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To export, first produce with quality

Alimentos Villa claraIt is difficult to find an international visitor in Santa Clara who does stop by the Bormey Peanut House. Before the current pandemic, hundreds arrived every day, determined to purchase the delicious nougat sold there, to take to friends and relatives abroad.

Those with a sweet tooth in nations like Spain and Antigua & Barbuda, among others, will soon be able to purchase the famous peanut bars and other products based on the tasty, nutritious groundnut, without having to board a plane.

Orelvis Bormey, who is self-employed and the creator of the brand that bears his name, which includes a wide range of more than twenty products, is planning to export them for the benefit of customers abroad, his personal economy and that of the nation.

“If we have conquered the national market, why wouldn’t we also aim to win the favor of international customers,” says Bormey, who recognizes that the first thing anyone who wants to export must do is produce with quality, and take all necessary sanitary measures.

To achieve his goal, in coordination with authorities in the province, the first steps have been taken through Cubaexport. His idea also includes the development of a local development project to guarantee a stable supply of raw materials to produce the sweets to be exported.

In addition to this non-state economic project, four others in Villa Clara have taken significant steps to connect producers of handicrafts, ceramics and footwear, as well as furniture restoration services.

Eliminating the habit of importing and increasing exports by all sectors of Villa Clara’s economy cannot become just another slogan. It is a necessity, on which the financial resources to promote the country’s development depend.

Such is the conviction of Laritza Torres Niebla, head of the provincial government’s Department of Foreign Trade in Villa Clara, who is aware of the enormous potential that exists to continue expanding the number of exportable items and thus contribute to the development of the country and the region.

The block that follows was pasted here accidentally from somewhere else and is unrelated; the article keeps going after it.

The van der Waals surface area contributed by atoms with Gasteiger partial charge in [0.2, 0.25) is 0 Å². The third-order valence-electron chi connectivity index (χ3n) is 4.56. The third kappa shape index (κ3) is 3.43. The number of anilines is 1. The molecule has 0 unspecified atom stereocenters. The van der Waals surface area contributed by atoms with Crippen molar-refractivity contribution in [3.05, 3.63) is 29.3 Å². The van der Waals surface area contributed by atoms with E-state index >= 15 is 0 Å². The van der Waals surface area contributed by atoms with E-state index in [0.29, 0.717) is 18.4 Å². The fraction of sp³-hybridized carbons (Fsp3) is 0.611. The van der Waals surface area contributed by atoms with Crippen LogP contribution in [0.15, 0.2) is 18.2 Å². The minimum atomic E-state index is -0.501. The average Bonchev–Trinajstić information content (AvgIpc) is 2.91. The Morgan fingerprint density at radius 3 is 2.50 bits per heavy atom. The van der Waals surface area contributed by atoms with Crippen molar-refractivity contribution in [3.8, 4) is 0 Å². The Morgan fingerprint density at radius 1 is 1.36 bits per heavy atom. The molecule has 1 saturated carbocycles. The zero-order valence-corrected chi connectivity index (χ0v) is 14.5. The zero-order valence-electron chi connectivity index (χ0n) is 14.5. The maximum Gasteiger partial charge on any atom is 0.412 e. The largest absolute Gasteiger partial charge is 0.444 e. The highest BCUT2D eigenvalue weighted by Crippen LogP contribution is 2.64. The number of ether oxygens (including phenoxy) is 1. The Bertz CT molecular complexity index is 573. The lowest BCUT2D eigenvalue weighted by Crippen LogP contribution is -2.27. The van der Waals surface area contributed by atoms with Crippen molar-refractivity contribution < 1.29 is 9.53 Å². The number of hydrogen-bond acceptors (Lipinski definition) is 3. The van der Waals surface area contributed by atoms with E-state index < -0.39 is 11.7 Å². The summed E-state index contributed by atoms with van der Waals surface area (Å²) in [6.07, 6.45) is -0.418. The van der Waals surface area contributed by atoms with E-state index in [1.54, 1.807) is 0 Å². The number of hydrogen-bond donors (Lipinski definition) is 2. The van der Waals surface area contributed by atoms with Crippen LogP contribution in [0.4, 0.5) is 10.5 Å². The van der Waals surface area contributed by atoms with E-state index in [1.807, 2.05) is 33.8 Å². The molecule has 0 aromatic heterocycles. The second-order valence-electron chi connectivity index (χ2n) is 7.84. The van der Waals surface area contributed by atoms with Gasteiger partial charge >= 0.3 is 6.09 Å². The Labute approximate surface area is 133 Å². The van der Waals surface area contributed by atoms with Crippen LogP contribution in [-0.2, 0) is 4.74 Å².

Although today a total of 106 products of export quality have been identified – 42 consolidated, 10 under development and 54 being promoted – the reality shows that the true potential of the province remains untapped, given the province’s strong agricultural and industrial sectors, Torres noted.

“At this moment, Villa Clara has five sectors that produce exports: agriculture, energy and mines, food processing, higher education and industry, which have been able to place 27 products on the international market,” Torres reported.

Among the products that Villa Clara is marketing internationally, she mentions honey, charcoal, twisted and processed tobacco, coffee, gold, lobster, copper scrap, and aluminum and the anti-microbial Vitrofural, among others, which, given their high quality, enjoy prestige in the countries where they are sold.

Artisan charcoal exports were recently re-initiated, by companies like Valle del Yabú, which last week sold more than 18 tons through Cítricos Caribe S.A., an entity that promotes products and services from the Agricultural Enterprise Group associated with the Ministry of Agriculture.

(Taken from Granma)

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